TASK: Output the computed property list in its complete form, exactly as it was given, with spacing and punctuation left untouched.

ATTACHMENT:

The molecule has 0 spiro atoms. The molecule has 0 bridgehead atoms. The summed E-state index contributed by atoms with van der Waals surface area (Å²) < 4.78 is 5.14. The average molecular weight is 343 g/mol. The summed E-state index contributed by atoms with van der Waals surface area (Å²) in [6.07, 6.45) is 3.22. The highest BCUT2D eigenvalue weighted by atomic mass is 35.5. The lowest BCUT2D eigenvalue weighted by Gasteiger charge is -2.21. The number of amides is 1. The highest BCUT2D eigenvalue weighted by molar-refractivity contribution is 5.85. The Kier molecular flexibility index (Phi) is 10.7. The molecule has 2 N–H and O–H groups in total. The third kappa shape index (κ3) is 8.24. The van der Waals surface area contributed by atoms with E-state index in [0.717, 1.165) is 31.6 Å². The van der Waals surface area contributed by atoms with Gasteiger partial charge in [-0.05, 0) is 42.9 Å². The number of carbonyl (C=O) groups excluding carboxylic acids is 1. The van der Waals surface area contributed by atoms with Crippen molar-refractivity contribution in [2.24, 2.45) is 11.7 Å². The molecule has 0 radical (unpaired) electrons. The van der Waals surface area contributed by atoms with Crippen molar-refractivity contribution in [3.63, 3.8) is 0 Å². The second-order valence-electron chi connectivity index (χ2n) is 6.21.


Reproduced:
The molecule has 0 spiro atoms. The molecule has 0 bridgehead atoms. The summed E-state index contributed by atoms with van der Waals surface area (Å²) < 4.78 is 5.14. The average molecular weight is 343 g/mol. The summed E-state index contributed by atoms with van der Waals surface area (Å²) in [6.07, 6.45) is 3.22. The highest BCUT2D eigenvalue weighted by atomic mass is 35.5. The lowest BCUT2D eigenvalue weighted by Gasteiger charge is -2.21. The number of amides is 1. The highest BCUT2D eigenvalue weighted by molar-refractivity contribution is 5.85. The Kier molecular flexibility index (Phi) is 10.7. The molecule has 2 N–H and O–H groups in total. The third kappa shape index (κ3) is 8.24. The van der Waals surface area contributed by atoms with E-state index in [0.717, 1.165) is 31.6 Å². The van der Waals surface area contributed by atoms with Gasteiger partial charge in [-0.05, 0) is 42.9 Å². The number of carbonyl (C=O) groups excluding carboxylic acids is 1. The van der Waals surface area contributed by atoms with Crippen molar-refractivity contribution in [2.24, 2.45) is 11.7 Å². The molecule has 0 radical (unpaired) electrons. The van der Waals surface area contributed by atoms with Crippen molar-refractivity contribution in [3.63, 3.8) is 0 Å². The second-order valence-electron chi connectivity index (χ2n) is 6.21.